On one hand, electric racing is the same, but there is a critical difference. With the battery as both the power source and an integral part of the engine, there are multiple reasons to manage it.

In electric racing, the brain of the car is the software – and that is where James sees the greatest room for advancement.

“As we are working with our drivers and engineers – and start to look at functionality to improve our efficiency and our performance, that’s something we’ll continue to push because that development is open throughout the season,” James said. “That’s going to be our focus going forward and provides enough of a challenge for us to get our teeth into.

“What’s going to be fascinating is as Formula E continues, is to really look at which areas of development on the car are going to be the most relevant and ensuring that we can focus on those together with the manufacturers so we continue and use the series as a platform for technical development that can then feed back into the road car side of things as well.

“At the end of the day, that’s what motorsports always been, a very powerful tool for, and I see Formula E as no exception.”

James McLaren Formula E
Jake Hughes and Rene Rast were chosen for their ability to drive fast and execute the necessary strategy for energy management. – NEOM McLaren Racing Formula E Team

Selecting Rast and Hughes as McLaren’s Formula E drivers was not simply because they know how to drive fast. James believes both drivers have the mental aptitude to execute energy management strategies throughout the race and squeeze maximum performance.

“As with many other motorsports, you’ve got a certain amount of energy that you’re able to deploy during the race and the management of that energy is absolutely crucial,” James said. “What we’re seeing typically in electric motorsports now is the hardware side of things. The efficiencies that we’re seeing in the powertrain as a whole, they’re getting up to the sort of 96%, 97%, 98% efficiency, so the gains that you get through that further and further become more marginal.”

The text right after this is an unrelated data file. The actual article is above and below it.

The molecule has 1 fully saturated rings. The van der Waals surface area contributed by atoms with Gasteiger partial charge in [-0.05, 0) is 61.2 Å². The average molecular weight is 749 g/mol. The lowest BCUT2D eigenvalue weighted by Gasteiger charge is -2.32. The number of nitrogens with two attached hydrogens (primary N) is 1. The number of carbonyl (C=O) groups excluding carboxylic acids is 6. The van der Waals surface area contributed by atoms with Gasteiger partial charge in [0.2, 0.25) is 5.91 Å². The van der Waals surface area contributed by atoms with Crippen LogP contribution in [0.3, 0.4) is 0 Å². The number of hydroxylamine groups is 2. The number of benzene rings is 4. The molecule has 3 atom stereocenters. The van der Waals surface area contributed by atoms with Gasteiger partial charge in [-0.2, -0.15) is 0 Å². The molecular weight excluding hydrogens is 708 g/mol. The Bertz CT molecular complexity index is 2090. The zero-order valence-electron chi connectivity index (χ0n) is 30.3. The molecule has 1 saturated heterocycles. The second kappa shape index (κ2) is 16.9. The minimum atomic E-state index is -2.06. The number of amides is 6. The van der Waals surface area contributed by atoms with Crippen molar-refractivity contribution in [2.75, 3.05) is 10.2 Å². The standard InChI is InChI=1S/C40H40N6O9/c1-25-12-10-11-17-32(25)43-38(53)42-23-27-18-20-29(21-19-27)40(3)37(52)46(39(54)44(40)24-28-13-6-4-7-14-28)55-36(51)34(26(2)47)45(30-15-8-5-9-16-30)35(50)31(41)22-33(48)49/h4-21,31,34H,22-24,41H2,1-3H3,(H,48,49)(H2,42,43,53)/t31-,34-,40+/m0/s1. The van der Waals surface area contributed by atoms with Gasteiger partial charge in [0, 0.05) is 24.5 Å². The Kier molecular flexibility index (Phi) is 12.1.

With much more room for improvement, software is a different matter. To make the best decisions, the drivers need data, and that is where James believes McLaren Formula E will make their greatest impact.

“And then you really switch that focus to the software and that’s where you’re going to see the most the most improvement and the most gains,” James continued. “It’s then using that software to ensure that you’re deploying the energy in the most efficient manner during race, and thereby giving the driver the most performance. And that’s something which is incredibly complicated, but I find it a fascinating area to work in.

“The benefit of being involved in racing is you can really push the envelope in a way that you can’t do on road cars. And I think that that’s where that value comes in. It means that you accelerate the development a lot quicker. We will get ahead of the curve – and we are getting ahead of the curve now – and that will mean that the electric motorsports remain part of the overall development process.

“The key to that is also making sure that the racing’s exciting and fun for the fans. If we can, we can tick both of those boxes, then it’s got a very bright future ahead of it.”